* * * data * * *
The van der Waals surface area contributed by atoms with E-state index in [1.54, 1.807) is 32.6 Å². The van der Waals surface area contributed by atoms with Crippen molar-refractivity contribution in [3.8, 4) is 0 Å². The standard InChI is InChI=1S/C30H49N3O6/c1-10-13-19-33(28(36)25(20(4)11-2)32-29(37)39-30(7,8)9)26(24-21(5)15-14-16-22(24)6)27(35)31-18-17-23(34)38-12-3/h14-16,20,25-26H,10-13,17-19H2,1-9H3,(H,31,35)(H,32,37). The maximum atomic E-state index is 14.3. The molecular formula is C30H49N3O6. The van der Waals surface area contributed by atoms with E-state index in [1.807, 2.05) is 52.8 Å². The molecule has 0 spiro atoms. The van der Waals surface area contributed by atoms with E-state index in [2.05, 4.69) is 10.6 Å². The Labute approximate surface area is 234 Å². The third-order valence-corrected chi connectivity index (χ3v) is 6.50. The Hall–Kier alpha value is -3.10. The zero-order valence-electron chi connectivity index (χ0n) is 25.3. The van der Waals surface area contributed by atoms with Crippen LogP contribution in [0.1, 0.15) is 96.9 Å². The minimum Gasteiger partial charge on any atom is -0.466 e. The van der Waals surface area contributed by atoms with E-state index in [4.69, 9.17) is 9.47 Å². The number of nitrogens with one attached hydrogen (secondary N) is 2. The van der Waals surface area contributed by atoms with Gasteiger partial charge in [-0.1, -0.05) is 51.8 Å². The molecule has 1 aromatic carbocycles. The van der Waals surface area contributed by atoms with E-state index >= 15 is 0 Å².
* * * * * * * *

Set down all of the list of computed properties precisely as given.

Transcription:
The van der Waals surface area contributed by atoms with E-state index in [1.54, 1.807) is 32.6 Å². The van der Waals surface area contributed by atoms with Crippen molar-refractivity contribution in [3.8, 4) is 0 Å². The standard InChI is InChI=1S/C30H49N3O6/c1-10-13-19-33(28(36)25(20(4)11-2)32-29(37)39-30(7,8)9)26(24-21(5)15-14-16-22(24)6)27(35)31-18-17-23(34)38-12-3/h14-16,20,25-26H,10-13,17-19H2,1-9H3,(H,31,35)(H,32,37). The maximum atomic E-state index is 14.3. The molecular formula is C30H49N3O6. The van der Waals surface area contributed by atoms with E-state index in [1.807, 2.05) is 52.8 Å². The molecule has 0 spiro atoms. The van der Waals surface area contributed by atoms with E-state index in [2.05, 4.69) is 10.6 Å². The Labute approximate surface area is 234 Å². The third-order valence-corrected chi connectivity index (χ3v) is 6.50. The Hall–Kier alpha value is -3.10. The zero-order valence-electron chi connectivity index (χ0n) is 25.3. The van der Waals surface area contributed by atoms with Crippen LogP contribution in [0.1, 0.15) is 96.9 Å². The minimum Gasteiger partial charge on any atom is -0.466 e. The van der Waals surface area contributed by atoms with E-state index in [4.69, 9.17) is 9.47 Å². The number of nitrogens with one attached hydrogen (secondary N) is 2. The van der Waals surface area contributed by atoms with Gasteiger partial charge in [-0.1, -0.05) is 51.8 Å². The molecule has 1 aromatic carbocycles. The van der Waals surface area contributed by atoms with E-state index >= 15 is 0 Å².